Martin Boll, January, 2010

Take a normal 870ml (fruit-) can, cut with a sharp-edged knife parallel cuts in the bottom with about 5mm distance.

1.-Bend with a screw-driver and pliers the metal-ribbons to get a grate.
This alone works well, but looses some fuel/charcoal.

2.- Form a “plissee”-metal-sheet (pleated) out of the side of a (10cm
diameter) can.

Each zig-zag-side about 1cm. The angles 60°. Put the can with slits ( like
1.-) onto the plisse-grate/support, so that the slits cross the plies in 90°.

-The plissee-lines are directed in wind-direction.

-The ashes on the pleated-metal-sheet can be cleaned with a thin stick or wire, while burning; but caution, that the tin-can-stove does not tumble.

-Another advantage of the plissee is, that the grat/bottom is heat-isolating and protected by the ashes. The charcoal falling through the upper gate is burning on the ashes on the plissee.

Martin Boll, Germany, November 2005

To all,

interested in blow and draft.

I found a website you possibly don't know. I like to call this stoves

principle: "natural blow by natural draft"

Have a look to the page. It's in French, but there are pictures, simply to understand.

Malot Blower Drawing
Malot Construction 1
Malot Construction 2
Malot Construction 3
Malot Construction 4
Malot Construction 5
Malot Construction 6
Malot Construction 7
Four Blade Malot Blower #1
Four Blade Malot Blower #2
Four Blade Malot Blower #3

First posted by Jeff Davis on 14 July 2007.

1st drawing: looking in direction of the axle-
2nd drawing: central part of the double-fins showing the different cut-outs, to fit all the three together

Malot-Blower with Triangle-Shaft
Martin Boll August, 2007.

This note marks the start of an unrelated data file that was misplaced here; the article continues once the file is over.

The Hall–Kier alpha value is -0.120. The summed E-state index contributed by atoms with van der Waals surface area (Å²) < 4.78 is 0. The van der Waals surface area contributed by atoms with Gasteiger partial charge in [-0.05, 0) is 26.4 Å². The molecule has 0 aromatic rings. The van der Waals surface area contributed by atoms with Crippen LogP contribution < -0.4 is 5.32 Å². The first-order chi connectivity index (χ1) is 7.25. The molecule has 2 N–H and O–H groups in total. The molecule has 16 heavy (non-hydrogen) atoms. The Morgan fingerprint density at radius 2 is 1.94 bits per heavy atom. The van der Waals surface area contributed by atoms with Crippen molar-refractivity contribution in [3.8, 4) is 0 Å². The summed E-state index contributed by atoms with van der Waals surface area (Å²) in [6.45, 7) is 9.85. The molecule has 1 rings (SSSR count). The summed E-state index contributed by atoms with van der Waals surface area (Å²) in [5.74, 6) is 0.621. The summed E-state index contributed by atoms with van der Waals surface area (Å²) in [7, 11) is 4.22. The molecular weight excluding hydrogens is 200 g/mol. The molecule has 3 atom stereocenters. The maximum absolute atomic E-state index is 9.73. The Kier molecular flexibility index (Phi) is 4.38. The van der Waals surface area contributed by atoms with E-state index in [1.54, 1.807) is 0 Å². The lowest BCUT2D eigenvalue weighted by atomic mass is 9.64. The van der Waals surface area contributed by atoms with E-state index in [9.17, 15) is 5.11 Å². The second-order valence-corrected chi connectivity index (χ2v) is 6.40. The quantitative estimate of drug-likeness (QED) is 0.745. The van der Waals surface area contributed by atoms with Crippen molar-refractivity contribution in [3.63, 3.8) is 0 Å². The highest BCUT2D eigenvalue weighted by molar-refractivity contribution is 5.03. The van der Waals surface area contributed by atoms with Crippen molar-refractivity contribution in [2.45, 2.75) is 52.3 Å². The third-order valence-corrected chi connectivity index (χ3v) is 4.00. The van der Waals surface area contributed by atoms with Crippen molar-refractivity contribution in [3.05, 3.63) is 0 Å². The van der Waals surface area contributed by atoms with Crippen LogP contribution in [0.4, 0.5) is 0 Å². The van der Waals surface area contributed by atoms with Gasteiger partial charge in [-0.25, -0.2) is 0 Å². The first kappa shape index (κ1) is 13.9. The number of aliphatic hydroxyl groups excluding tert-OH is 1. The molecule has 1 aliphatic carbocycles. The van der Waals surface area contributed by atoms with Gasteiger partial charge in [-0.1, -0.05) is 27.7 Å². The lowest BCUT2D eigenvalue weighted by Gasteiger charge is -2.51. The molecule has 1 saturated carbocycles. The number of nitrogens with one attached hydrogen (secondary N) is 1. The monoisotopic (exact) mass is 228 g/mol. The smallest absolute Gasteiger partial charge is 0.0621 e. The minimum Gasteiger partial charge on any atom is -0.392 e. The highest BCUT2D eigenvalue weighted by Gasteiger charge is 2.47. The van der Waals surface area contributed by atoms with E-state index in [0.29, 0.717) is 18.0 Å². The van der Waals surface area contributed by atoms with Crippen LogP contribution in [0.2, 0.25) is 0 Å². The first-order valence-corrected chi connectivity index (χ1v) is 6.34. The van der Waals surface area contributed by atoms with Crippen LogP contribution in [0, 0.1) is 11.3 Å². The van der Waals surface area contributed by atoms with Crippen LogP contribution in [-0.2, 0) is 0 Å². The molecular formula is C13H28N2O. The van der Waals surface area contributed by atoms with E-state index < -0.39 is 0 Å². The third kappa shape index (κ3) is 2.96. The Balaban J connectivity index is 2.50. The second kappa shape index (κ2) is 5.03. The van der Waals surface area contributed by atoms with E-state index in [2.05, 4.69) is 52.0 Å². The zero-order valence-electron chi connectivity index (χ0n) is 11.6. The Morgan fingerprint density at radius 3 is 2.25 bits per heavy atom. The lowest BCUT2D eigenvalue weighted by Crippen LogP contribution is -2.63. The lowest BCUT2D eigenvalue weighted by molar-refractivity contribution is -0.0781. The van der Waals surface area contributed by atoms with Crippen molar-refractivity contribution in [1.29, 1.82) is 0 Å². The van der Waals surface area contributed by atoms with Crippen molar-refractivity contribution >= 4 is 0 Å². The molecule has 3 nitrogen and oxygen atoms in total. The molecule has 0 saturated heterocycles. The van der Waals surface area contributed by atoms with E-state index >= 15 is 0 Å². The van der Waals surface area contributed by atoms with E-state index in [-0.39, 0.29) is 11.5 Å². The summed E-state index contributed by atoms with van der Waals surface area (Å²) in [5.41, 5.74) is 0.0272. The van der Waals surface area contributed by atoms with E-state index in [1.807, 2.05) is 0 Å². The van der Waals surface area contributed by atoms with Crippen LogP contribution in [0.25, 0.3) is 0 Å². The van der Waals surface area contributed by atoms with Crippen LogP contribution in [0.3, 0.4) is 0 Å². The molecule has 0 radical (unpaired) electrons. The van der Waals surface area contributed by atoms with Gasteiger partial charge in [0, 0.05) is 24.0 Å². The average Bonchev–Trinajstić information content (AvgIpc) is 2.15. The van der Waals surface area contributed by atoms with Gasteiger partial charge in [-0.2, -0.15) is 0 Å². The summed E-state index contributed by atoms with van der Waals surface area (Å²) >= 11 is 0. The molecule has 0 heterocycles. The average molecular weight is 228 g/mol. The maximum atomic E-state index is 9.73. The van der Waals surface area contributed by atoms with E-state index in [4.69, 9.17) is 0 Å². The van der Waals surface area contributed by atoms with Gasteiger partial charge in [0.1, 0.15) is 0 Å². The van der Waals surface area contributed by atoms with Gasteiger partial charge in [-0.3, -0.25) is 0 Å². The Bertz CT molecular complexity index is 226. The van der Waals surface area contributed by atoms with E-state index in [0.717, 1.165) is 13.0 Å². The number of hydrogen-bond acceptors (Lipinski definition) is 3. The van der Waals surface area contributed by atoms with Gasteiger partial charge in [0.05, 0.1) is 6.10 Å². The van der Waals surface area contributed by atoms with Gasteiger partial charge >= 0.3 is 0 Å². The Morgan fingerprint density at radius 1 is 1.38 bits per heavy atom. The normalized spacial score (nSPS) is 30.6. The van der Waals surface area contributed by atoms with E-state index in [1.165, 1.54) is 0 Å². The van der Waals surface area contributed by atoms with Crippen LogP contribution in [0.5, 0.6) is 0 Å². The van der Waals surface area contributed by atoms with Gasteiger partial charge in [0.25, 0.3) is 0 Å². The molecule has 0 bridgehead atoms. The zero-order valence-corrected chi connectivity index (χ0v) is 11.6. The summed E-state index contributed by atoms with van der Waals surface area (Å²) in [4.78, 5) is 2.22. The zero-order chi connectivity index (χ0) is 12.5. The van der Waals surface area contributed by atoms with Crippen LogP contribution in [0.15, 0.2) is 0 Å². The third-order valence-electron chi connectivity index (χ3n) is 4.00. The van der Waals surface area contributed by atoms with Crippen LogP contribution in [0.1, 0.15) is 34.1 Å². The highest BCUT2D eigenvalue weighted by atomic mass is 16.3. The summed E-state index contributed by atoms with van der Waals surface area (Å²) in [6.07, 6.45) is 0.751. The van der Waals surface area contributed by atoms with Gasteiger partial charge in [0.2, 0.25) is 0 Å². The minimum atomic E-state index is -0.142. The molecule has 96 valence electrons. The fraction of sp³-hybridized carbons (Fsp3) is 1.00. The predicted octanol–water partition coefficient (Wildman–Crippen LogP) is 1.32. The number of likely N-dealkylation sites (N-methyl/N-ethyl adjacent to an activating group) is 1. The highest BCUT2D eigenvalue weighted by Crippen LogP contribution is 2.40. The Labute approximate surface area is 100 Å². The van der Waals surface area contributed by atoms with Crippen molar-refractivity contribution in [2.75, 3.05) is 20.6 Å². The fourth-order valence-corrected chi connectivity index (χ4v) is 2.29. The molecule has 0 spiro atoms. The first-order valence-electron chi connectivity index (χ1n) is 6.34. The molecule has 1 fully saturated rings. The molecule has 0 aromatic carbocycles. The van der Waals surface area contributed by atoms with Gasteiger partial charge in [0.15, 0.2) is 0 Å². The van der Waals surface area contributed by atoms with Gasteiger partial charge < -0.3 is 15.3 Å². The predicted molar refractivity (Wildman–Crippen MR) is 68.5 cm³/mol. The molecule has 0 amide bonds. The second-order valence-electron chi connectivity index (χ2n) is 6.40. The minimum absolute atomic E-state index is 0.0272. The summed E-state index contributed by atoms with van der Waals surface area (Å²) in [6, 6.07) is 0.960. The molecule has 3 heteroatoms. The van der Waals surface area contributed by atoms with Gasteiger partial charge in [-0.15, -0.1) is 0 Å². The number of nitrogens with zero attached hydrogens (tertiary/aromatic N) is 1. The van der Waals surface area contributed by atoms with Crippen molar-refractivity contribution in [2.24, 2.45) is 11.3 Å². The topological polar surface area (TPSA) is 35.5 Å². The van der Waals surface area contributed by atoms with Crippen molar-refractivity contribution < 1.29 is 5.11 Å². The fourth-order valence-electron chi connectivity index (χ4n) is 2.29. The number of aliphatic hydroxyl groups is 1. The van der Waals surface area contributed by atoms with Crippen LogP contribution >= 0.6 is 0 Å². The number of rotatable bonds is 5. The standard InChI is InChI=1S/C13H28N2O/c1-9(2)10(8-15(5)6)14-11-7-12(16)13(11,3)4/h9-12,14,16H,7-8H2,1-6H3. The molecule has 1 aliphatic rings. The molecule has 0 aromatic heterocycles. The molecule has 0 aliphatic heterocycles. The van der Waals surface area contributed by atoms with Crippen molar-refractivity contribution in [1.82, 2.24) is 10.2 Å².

- 1st drawing: looking in direction of the axle-

The thickness of the shaft is no problem. I attach an exel-sheet, where you
can see this.

The difference in cross-square between a 0.5cm shaft and a 4.5cm shaft is
more or less the same as the difference between a rotor-diameter between
19.5 and 20.0cm. If you need a bigger central hole because and the rotor
would not work (which I don't believe), make the diameter of the rotor a

File attachments: 

[img_assist|nid=1311|title=Pelton Wheel|desc=Figure 135|link=node|align=left|width=190|height=200]

Below you will find a Pelton Wheel article that was translated by Martin Boll. The original text is italicized.

[1] (The young machinery constructor)

[2] (A Introduction into the elements of maschnery-construction and instruction
for making small models)

[3] "Adams Machinery-Book for Boys"Der junge Maschinenbauer (The young machinery constructor) Eine Einführung in die Elemente des Maschinenbaus und Anleitung zur Herstellung kleiner Modelle (A Introduction into the elements of maschnery-construction and instruction for making smal
(Copyright 1909 By Harper & Brothers)

[4] There, where a relative small amount of water, but a stronger
pressure is available, we use as well a sort of undershot water-wheel, by
using the high water-pressure with very high speed to bound against the
paddles of the wheel.


files/images/Cork-Pot-Stand-23.09.2005 010_0.jpg

files/images/Cork-Pot-Stand-23.09.2005 009_0.jpg


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